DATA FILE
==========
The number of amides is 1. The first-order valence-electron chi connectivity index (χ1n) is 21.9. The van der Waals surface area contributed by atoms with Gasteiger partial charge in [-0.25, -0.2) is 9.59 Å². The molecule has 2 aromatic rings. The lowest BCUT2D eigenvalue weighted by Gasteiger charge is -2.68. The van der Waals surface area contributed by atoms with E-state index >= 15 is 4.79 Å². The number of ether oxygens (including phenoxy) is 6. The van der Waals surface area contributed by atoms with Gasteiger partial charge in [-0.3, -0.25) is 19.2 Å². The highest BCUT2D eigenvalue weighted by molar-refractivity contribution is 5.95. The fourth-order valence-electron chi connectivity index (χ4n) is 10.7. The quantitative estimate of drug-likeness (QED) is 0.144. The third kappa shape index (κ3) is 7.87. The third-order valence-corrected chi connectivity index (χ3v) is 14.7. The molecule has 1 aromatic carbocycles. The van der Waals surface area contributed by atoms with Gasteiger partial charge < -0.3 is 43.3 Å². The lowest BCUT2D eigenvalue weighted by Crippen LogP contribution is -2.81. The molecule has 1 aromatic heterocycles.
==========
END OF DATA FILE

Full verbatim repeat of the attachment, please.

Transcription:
The number of amides is 1. The first-order valence-electron chi connectivity index (χ1n) is 21.9. The van der Waals surface area contributed by atoms with Gasteiger partial charge in [-0.25, -0.2) is 9.59 Å². The molecule has 2 aromatic rings. The lowest BCUT2D eigenvalue weighted by Gasteiger charge is -2.68. The van der Waals surface area contributed by atoms with E-state index >= 15 is 4.79 Å². The number of ether oxygens (including phenoxy) is 6. The van der Waals surface area contributed by atoms with Gasteiger partial charge in [-0.3, -0.25) is 19.2 Å². The highest BCUT2D eigenvalue weighted by molar-refractivity contribution is 5.95. The fourth-order valence-electron chi connectivity index (χ4n) is 10.7. The quantitative estimate of drug-likeness (QED) is 0.144. The third kappa shape index (κ3) is 7.87. The third-order valence-corrected chi connectivity index (χ3v) is 14.7. The molecule has 1 aromatic carbocycles. The van der Waals surface area contributed by atoms with Gasteiger partial charge < -0.3 is 43.3 Å². The lowest BCUT2D eigenvalue weighted by Crippen LogP contribution is -2.81. The molecule has 1 aromatic heterocycles.